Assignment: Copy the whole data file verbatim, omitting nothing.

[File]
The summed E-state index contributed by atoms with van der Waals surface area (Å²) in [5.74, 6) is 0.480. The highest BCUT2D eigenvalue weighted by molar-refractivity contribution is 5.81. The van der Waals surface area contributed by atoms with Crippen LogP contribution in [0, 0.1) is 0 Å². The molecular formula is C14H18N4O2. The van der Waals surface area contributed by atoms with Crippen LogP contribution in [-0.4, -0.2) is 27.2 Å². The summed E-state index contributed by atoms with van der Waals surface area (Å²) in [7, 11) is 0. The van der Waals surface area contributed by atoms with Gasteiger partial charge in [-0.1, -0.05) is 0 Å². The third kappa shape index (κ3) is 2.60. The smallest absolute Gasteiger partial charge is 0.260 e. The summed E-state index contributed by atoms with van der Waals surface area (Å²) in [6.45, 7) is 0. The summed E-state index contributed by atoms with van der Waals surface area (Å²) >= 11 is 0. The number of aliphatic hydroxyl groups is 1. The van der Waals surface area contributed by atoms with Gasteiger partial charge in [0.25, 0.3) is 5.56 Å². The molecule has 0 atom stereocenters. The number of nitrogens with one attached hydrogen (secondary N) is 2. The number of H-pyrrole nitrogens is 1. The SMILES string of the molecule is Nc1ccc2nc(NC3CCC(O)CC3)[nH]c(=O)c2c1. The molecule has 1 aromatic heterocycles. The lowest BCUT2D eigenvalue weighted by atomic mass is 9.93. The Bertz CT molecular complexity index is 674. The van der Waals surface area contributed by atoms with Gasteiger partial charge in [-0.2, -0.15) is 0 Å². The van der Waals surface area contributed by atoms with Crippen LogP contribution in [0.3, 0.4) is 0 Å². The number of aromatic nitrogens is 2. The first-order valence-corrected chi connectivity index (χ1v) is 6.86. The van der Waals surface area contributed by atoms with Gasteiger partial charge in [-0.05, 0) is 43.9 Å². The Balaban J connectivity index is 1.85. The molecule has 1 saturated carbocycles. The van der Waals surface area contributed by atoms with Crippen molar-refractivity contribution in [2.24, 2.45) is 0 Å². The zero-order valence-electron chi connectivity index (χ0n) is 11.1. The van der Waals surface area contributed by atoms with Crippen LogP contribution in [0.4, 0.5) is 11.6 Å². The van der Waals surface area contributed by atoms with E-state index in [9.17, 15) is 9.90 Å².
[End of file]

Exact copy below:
The summed E-state index contributed by atoms with van der Waals surface area (Å²) in [5.74, 6) is 0.480. The highest BCUT2D eigenvalue weighted by molar-refractivity contribution is 5.81. The van der Waals surface area contributed by atoms with Crippen LogP contribution in [0, 0.1) is 0 Å². The molecular formula is C14H18N4O2. The van der Waals surface area contributed by atoms with Crippen LogP contribution in [-0.4, -0.2) is 27.2 Å². The summed E-state index contributed by atoms with van der Waals surface area (Å²) in [7, 11) is 0. The van der Waals surface area contributed by atoms with Gasteiger partial charge in [-0.1, -0.05) is 0 Å². The third kappa shape index (κ3) is 2.60. The smallest absolute Gasteiger partial charge is 0.260 e. The summed E-state index contributed by atoms with van der Waals surface area (Å²) in [6.45, 7) is 0. The summed E-state index contributed by atoms with van der Waals surface area (Å²) >= 11 is 0. The number of aliphatic hydroxyl groups is 1. The van der Waals surface area contributed by atoms with Gasteiger partial charge in [0.25, 0.3) is 5.56 Å². The molecule has 0 atom stereocenters. The number of nitrogens with one attached hydrogen (secondary N) is 2. The number of H-pyrrole nitrogens is 1. The SMILES string of the molecule is Nc1ccc2nc(NC3CCC(O)CC3)[nH]c(=O)c2c1. The molecule has 1 aromatic heterocycles. The lowest BCUT2D eigenvalue weighted by atomic mass is 9.93. The Bertz CT molecular complexity index is 674. The van der Waals surface area contributed by atoms with Gasteiger partial charge in [-0.2, -0.15) is 0 Å². The van der Waals surface area contributed by atoms with Crippen LogP contribution in [0.3, 0.4) is 0 Å². The number of aromatic nitrogens is 2. The first-order valence-corrected chi connectivity index (χ1v) is 6.86. The van der Waals surface area contributed by atoms with Gasteiger partial charge in [-0.05, 0) is 43.9 Å². The Balaban J connectivity index is 1.85. The molecule has 1 saturated carbocycles. The van der Waals surface area contributed by atoms with Crippen molar-refractivity contribution in [2.24, 2.45) is 0 Å². The zero-order valence-electron chi connectivity index (χ0n) is 11.1. The van der Waals surface area contributed by atoms with Crippen LogP contribution in [0.4, 0.5) is 11.6 Å². The van der Waals surface area contributed by atoms with E-state index in [9.17, 15) is 9.90 Å².